Holes In Heaven? HAARP and Advances in Tesla Technology

"It's interesting to compare humans and the earth. The earth has a magnetic field. Humans actually generate a magnetic field too, especially in our hearts and brains. Every cell in our body has a powerful magnetic substance called magnetite, which responds sensitively to magnetic fields in our environment. If HAARP is altering the magnetosphere, which is the magnetic field of the earth and all around it, surely this will have an effect on our health and on our physiology."–Dr. Beverly Rubik, Biophysicist

Are we making Holes in Heaven? HAARP (High Frequency Active Auroral Research Program) is a controversial high frequency radio transmitter, or "ioniospheric heater," which is believed to be descended from the works of Nikola Tesla and is operated by the U.S. Navy/Air Force and Phillip Laboratories in remote Gakona, Alaska.

Using HAARP, the military can focus a billion-watt pulsed radio beam into our upper atmosphere, ostensibly for ionospheric research. This procedure will form extremely low frequency waves and send them back to the Earth, enhancing communications with submarines and allowing us to "see" into the Earth, detecting anything from oil reserves to underground missile silos.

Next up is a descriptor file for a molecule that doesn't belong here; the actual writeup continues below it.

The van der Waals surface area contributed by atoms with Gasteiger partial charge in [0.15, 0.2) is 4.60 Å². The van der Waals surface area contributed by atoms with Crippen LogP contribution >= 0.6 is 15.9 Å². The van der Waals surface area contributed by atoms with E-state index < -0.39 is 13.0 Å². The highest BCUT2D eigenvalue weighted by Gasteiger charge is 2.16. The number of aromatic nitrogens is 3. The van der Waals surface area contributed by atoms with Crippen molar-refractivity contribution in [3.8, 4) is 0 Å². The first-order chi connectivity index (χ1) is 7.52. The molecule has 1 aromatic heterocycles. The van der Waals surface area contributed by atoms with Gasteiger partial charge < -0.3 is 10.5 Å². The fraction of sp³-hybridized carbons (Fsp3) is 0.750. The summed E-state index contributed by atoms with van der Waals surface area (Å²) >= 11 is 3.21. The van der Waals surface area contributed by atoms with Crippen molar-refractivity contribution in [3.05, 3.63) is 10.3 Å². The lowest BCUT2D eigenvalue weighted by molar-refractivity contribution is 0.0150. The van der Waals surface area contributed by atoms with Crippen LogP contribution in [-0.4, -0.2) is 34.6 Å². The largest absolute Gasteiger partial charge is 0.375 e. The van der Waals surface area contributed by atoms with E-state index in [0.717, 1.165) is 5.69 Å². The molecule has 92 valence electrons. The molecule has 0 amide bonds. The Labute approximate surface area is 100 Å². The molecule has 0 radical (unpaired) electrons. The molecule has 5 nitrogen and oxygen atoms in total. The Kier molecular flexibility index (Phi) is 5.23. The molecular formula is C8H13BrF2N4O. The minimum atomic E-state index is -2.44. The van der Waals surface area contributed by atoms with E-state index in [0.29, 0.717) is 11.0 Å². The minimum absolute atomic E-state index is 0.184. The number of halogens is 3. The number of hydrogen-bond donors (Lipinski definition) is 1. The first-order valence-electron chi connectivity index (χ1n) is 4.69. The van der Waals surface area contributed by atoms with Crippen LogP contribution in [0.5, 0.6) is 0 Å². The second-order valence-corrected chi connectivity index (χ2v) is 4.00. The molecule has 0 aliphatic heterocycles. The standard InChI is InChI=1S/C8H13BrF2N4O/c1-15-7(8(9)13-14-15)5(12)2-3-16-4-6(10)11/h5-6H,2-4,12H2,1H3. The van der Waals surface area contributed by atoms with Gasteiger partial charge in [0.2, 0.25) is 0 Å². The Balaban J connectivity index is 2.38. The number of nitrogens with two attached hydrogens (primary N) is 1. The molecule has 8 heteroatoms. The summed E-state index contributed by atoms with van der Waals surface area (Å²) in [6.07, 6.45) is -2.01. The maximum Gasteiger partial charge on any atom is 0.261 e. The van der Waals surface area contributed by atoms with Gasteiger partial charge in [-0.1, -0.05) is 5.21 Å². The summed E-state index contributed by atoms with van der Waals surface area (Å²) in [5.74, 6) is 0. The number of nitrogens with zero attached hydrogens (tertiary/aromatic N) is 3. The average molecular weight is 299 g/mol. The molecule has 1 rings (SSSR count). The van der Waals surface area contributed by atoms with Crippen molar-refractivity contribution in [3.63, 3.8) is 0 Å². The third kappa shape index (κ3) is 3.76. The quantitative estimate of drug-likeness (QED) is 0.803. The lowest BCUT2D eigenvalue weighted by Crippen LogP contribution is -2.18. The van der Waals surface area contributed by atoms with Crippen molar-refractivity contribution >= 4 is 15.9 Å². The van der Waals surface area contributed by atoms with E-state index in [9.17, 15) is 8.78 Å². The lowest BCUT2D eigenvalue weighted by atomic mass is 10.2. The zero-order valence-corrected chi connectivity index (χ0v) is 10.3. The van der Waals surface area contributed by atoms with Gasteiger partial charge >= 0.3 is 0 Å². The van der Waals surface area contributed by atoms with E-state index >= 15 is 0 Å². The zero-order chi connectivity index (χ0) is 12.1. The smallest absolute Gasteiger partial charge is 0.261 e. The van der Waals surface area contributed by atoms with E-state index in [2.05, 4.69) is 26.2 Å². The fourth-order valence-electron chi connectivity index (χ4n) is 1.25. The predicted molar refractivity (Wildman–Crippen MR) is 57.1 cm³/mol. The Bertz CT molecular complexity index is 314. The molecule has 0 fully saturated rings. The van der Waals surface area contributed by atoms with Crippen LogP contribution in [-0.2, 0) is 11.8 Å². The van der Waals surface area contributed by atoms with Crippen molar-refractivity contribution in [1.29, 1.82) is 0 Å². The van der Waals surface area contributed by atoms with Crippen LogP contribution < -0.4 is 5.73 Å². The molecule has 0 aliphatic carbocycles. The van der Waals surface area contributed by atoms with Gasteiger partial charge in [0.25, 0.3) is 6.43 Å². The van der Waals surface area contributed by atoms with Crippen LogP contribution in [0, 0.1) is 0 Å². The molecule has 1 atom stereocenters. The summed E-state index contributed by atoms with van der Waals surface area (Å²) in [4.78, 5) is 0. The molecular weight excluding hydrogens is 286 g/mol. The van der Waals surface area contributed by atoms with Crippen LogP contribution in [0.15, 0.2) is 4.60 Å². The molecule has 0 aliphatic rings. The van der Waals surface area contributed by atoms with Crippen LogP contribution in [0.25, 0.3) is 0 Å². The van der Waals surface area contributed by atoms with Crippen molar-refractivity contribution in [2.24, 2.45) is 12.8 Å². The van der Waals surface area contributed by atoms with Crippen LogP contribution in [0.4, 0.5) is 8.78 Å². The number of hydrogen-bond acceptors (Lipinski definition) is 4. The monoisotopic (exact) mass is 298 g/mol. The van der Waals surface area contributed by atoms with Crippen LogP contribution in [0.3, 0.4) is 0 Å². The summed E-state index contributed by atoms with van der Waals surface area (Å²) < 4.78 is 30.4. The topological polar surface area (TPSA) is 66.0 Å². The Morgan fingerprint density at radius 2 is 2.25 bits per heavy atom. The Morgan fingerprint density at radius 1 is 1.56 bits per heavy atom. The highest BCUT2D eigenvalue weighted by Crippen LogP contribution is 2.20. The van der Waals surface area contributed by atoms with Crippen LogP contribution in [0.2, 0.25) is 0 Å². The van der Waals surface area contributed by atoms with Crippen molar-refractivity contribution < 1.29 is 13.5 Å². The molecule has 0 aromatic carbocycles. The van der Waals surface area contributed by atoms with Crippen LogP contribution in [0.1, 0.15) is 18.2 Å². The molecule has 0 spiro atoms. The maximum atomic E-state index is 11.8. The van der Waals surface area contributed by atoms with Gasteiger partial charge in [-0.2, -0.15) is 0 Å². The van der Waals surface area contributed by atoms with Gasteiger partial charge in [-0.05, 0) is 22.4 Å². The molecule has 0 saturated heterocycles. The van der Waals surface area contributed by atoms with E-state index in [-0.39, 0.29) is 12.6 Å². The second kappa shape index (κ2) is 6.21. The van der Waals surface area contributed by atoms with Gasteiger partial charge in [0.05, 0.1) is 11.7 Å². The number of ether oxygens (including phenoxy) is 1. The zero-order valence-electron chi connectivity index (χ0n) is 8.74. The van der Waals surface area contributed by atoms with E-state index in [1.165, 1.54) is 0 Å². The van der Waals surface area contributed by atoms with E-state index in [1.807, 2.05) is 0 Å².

However, several researchers claim HAARP poses many dangers, including blowing thirty-mile holes in the Earth's upper atmosphere. They also warn of possible disruption of the subtle magnetic energies of our Earth and ourselves.

Holes in Heaven? is a prime example of grassroots filmmaking by producer Paula Randol-Smith and Emmy-winning director Wendy Robbins. Narrated by Martin Sheen, the film, investigates HAARP, its history and implications, and examines the dangers and benefits of high and low frequencies and of electromagnetic technology. (Excerpt from main website)

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